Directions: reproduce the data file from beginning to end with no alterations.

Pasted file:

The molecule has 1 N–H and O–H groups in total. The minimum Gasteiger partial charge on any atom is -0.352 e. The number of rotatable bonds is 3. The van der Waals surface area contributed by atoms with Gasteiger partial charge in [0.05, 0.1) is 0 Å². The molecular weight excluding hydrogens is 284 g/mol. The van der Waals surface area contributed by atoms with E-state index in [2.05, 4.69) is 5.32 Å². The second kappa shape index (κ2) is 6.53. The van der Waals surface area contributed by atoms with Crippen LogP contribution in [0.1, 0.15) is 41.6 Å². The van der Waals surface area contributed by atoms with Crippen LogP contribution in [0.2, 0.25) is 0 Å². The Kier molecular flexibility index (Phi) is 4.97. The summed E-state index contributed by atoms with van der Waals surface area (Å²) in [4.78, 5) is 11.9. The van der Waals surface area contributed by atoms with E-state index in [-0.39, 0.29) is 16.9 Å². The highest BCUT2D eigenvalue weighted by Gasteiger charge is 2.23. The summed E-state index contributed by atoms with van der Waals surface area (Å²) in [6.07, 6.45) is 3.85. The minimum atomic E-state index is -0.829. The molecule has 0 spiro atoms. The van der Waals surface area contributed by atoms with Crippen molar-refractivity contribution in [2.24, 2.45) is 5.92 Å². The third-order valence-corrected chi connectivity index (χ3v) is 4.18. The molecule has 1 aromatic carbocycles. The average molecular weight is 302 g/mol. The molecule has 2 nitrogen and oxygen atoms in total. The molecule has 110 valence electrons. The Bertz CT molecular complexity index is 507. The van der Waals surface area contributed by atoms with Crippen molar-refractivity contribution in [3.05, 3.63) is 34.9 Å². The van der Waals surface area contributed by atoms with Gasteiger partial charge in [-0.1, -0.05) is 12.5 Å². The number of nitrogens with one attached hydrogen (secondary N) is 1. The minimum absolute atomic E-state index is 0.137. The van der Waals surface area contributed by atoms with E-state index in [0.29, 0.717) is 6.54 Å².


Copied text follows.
The molecule has 1 N–H and O–H groups in total. The minimum Gasteiger partial charge on any atom is -0.352 e. The number of rotatable bonds is 3. The van der Waals surface area contributed by atoms with Gasteiger partial charge in [0.05, 0.1) is 0 Å². The molecular weight excluding hydrogens is 284 g/mol. The van der Waals surface area contributed by atoms with E-state index in [2.05, 4.69) is 5.32 Å². The second kappa shape index (κ2) is 6.53. The van der Waals surface area contributed by atoms with Crippen LogP contribution in [0.1, 0.15) is 41.6 Å². The van der Waals surface area contributed by atoms with Crippen LogP contribution in [0.2, 0.25) is 0 Å². The Kier molecular flexibility index (Phi) is 4.97. The summed E-state index contributed by atoms with van der Waals surface area (Å²) in [4.78, 5) is 11.9. The van der Waals surface area contributed by atoms with E-state index in [-0.39, 0.29) is 16.9 Å². The highest BCUT2D eigenvalue weighted by Gasteiger charge is 2.23. The summed E-state index contributed by atoms with van der Waals surface area (Å²) in [6.07, 6.45) is 3.85. The minimum atomic E-state index is -0.829. The molecule has 0 spiro atoms. The van der Waals surface area contributed by atoms with Crippen molar-refractivity contribution in [2.24, 2.45) is 5.92 Å². The third-order valence-corrected chi connectivity index (χ3v) is 4.18. The molecule has 1 aromatic carbocycles. The average molecular weight is 302 g/mol. The molecule has 2 nitrogen and oxygen atoms in total. The molecule has 110 valence electrons. The Bertz CT molecular complexity index is 507. The van der Waals surface area contributed by atoms with Crippen molar-refractivity contribution in [3.05, 3.63) is 34.9 Å². The van der Waals surface area contributed by atoms with Gasteiger partial charge in [-0.1, -0.05) is 12.5 Å². The number of nitrogens with one attached hydrogen (secondary N) is 1. The minimum absolute atomic E-state index is 0.137. The van der Waals surface area contributed by atoms with E-state index in [0.29, 0.717) is 6.54 Å².